Stocks soared yesterday on news that the $2 trillion stimulus bill was “on the five yard line” and close to be finalized by both the Democrats and Republicans.
The stimulus package will provide relief for companies that have been caught up in the economic fallout from the coronavirus outbreak.
Delays in the bill’s passage were due to the Democrat’s concerns that the bill favored Wall Street over Main Street.
House Speaker Nancy Pelosi appeared on CNBC and told Jim Cramer that there is “real optimism” of a stimulus deal being reached. “We think the bill has moved sufficiently to the side of workers,” she said.
After news broke of the deal nearing completion, stocks went on to stage a historic rally that lifted all three major indexes.
The Dow Jones Industrial Average climbed 11.37%, or 2,112 points, for its biggest one-day percentage gain since 1933 and its largest point gain ever. The S&P 500 rallied 9.38% for its best day since October 2008 and the Nasdaq climbed 8.12%.
With the stimulus bill close to passing and the markets staging a historic rally, some were willing to look ahead and predict the end of the bear market.
Michael Novogratz, CEO of Galaxy Digital, was on CNBC’s Squawk Box and said “From a market perspective… it feels like we’re coming to the end of it,” and said he started buying again on Monday.
Far more investors, however, view yesterday’s rally as nothing more than a one-day rebound.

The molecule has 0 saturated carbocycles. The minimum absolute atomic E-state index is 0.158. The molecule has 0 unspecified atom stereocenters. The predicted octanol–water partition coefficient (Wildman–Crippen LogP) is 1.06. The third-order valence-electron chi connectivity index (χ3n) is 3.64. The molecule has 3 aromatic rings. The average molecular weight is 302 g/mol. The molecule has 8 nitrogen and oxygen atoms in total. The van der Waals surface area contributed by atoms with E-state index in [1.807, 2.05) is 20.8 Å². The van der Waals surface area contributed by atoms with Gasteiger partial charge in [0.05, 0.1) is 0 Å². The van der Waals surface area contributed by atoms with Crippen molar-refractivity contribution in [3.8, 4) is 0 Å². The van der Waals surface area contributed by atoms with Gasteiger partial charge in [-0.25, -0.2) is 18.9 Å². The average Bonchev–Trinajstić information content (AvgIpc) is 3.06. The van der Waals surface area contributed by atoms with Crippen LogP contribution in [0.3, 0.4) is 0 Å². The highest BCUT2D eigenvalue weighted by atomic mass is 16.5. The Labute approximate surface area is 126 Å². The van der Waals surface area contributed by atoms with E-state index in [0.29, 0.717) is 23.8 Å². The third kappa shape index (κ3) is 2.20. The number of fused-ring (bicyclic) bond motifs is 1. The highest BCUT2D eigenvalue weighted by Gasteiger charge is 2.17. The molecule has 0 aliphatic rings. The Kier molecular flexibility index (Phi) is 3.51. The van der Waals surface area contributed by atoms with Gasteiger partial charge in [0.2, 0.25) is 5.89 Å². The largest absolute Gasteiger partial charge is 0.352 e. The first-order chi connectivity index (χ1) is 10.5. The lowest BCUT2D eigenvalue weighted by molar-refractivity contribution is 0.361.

“This was a one-day bull market,” CNBC’s Jim Cramer said on “Closing Bell” on Tuesday. “You had stocks that moved so much they basically moved as if the second half of the year is going to be good. I struggle to find out why the second half of the year should be good …I hate this kind of rally. This was a machine driven rally, just like the sell-offs … I want to wait to see.”
Nikolaos Panigirtzoglou, a managing director at JPMorgan, said the rally could be partly due to short sellers covering their positions to grab profits. He said there could be “considerable short covering from here,” which would temporarily lift equity prices.
Others believe it may be nothing more than a simple bounce due to so many stocks being oversold.
Sam Stovall, chief investment officer at CFRA Research said “Even in bear markets, you can end up being oversold, and I think that this market was stretched like a rubber band that, at least in the near term, was ready to snap back.”
That “snap back” rally is adding to the market volatility. Last week, the index climbed to 82.69, beating the highest reading during the 2008 financial crisis. The volatility index (VIX) did drop yesterday 1.2%, to 60.85.
What remains to be seen is if the rally can last for more than a single day, and if buyers will continue showing up before the coronavirus is contained. Many believe that the rally is nothing more than optimism surrounding the stimulus plan, and that a lasting rebound in the markets won’t happen until there’s clear evidence that the coronavirus has slowed.